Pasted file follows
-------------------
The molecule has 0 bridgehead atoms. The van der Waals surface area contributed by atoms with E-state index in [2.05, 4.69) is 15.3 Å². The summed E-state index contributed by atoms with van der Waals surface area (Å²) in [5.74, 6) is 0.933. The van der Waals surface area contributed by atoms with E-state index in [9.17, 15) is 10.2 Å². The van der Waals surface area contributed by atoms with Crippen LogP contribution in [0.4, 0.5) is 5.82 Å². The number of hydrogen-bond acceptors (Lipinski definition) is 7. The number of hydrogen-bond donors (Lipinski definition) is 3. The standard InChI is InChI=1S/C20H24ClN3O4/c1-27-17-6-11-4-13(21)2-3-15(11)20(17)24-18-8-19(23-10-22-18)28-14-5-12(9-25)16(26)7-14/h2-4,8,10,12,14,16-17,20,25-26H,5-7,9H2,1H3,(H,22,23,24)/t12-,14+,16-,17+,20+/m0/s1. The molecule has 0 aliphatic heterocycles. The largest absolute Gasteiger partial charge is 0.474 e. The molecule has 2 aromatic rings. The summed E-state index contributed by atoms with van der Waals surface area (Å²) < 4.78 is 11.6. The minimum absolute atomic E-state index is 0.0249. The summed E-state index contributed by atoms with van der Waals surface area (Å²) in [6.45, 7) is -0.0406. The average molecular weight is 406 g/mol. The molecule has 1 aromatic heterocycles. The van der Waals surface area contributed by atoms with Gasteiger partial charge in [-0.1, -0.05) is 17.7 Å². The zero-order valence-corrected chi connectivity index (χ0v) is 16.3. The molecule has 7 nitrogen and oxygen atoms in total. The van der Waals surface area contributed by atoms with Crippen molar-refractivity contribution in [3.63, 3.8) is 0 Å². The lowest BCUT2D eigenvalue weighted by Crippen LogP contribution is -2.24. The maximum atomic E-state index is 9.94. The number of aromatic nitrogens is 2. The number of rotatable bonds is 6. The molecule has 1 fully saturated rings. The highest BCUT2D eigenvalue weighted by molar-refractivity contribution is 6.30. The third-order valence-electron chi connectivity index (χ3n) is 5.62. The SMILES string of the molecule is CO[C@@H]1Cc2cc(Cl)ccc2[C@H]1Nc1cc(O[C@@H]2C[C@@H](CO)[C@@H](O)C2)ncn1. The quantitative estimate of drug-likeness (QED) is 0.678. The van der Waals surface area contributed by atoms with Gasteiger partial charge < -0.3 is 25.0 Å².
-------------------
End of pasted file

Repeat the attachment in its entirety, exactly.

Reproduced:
The molecule has 0 bridgehead atoms. The van der Waals surface area contributed by atoms with E-state index in [2.05, 4.69) is 15.3 Å². The summed E-state index contributed by atoms with van der Waals surface area (Å²) in [5.74, 6) is 0.933. The van der Waals surface area contributed by atoms with E-state index in [9.17, 15) is 10.2 Å². The van der Waals surface area contributed by atoms with Crippen LogP contribution in [0.4, 0.5) is 5.82 Å². The number of hydrogen-bond acceptors (Lipinski definition) is 7. The number of hydrogen-bond donors (Lipinski definition) is 3. The standard InChI is InChI=1S/C20H24ClN3O4/c1-27-17-6-11-4-13(21)2-3-15(11)20(17)24-18-8-19(23-10-22-18)28-14-5-12(9-25)16(26)7-14/h2-4,8,10,12,14,16-17,20,25-26H,5-7,9H2,1H3,(H,22,23,24)/t12-,14+,16-,17+,20+/m0/s1. The molecule has 0 aliphatic heterocycles. The largest absolute Gasteiger partial charge is 0.474 e. The molecule has 2 aromatic rings. The summed E-state index contributed by atoms with van der Waals surface area (Å²) < 4.78 is 11.6. The minimum absolute atomic E-state index is 0.0249. The summed E-state index contributed by atoms with van der Waals surface area (Å²) in [6.45, 7) is -0.0406. The average molecular weight is 406 g/mol. The molecule has 1 aromatic heterocycles. The van der Waals surface area contributed by atoms with Gasteiger partial charge in [-0.1, -0.05) is 17.7 Å². The zero-order valence-corrected chi connectivity index (χ0v) is 16.3. The molecule has 7 nitrogen and oxygen atoms in total. The van der Waals surface area contributed by atoms with Crippen molar-refractivity contribution in [3.63, 3.8) is 0 Å². The lowest BCUT2D eigenvalue weighted by Crippen LogP contribution is -2.24. The maximum atomic E-state index is 9.94. The number of aromatic nitrogens is 2. The number of rotatable bonds is 6. The molecule has 1 fully saturated rings. The highest BCUT2D eigenvalue weighted by molar-refractivity contribution is 6.30. The third-order valence-electron chi connectivity index (χ3n) is 5.62. The SMILES string of the molecule is CO[C@@H]1Cc2cc(Cl)ccc2[C@H]1Nc1cc(O[C@@H]2C[C@@H](CO)[C@@H](O)C2)ncn1. The quantitative estimate of drug-likeness (QED) is 0.678. The van der Waals surface area contributed by atoms with Gasteiger partial charge < -0.3 is 25.0 Å².